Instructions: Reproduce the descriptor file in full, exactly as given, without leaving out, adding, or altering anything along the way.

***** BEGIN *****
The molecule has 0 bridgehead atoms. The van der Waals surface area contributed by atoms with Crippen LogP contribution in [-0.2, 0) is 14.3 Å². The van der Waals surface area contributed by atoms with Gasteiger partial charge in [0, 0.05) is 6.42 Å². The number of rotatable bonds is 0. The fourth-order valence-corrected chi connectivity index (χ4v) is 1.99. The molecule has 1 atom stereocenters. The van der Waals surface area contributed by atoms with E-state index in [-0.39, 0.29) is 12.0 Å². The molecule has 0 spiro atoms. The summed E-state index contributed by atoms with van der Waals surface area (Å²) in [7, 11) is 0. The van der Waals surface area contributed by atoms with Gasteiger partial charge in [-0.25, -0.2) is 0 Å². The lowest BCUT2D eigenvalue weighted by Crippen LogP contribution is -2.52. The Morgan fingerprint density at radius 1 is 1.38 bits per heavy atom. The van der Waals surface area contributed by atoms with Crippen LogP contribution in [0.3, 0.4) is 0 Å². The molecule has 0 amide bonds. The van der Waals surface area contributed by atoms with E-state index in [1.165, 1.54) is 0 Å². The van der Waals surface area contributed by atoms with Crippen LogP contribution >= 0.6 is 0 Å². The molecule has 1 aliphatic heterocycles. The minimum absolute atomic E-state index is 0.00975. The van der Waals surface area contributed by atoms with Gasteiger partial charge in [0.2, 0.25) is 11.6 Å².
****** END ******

The molecule has 0 bridgehead atoms. The van der Waals surface area contributed by atoms with Crippen LogP contribution in [-0.2, 0) is 14.3 Å². The van der Waals surface area contributed by atoms with Gasteiger partial charge in [0, 0.05) is 6.42 Å². The number of rotatable bonds is 0. The fourth-order valence-corrected chi connectivity index (χ4v) is 1.99. The molecule has 1 atom stereocenters. The van der Waals surface area contributed by atoms with E-state index in [-0.39, 0.29) is 12.0 Å². The molecule has 0 spiro atoms. The summed E-state index contributed by atoms with van der Waals surface area (Å²) in [7, 11) is 0. The van der Waals surface area contributed by atoms with Gasteiger partial charge in [-0.25, -0.2) is 0 Å². The lowest BCUT2D eigenvalue weighted by Crippen LogP contribution is -2.52. The Morgan fingerprint density at radius 1 is 1.38 bits per heavy atom. The van der Waals surface area contributed by atoms with Crippen LogP contribution in [0.3, 0.4) is 0 Å². The molecule has 0 amide bonds. The van der Waals surface area contributed by atoms with E-state index in [1.165, 1.54) is 0 Å². The van der Waals surface area contributed by atoms with Crippen LogP contribution >= 0.6 is 0 Å². The molecule has 1 aliphatic heterocycles. The minimum absolute atomic E-state index is 0.00975. The van der Waals surface area contributed by atoms with Gasteiger partial charge in [0.2, 0.25) is 11.6 Å².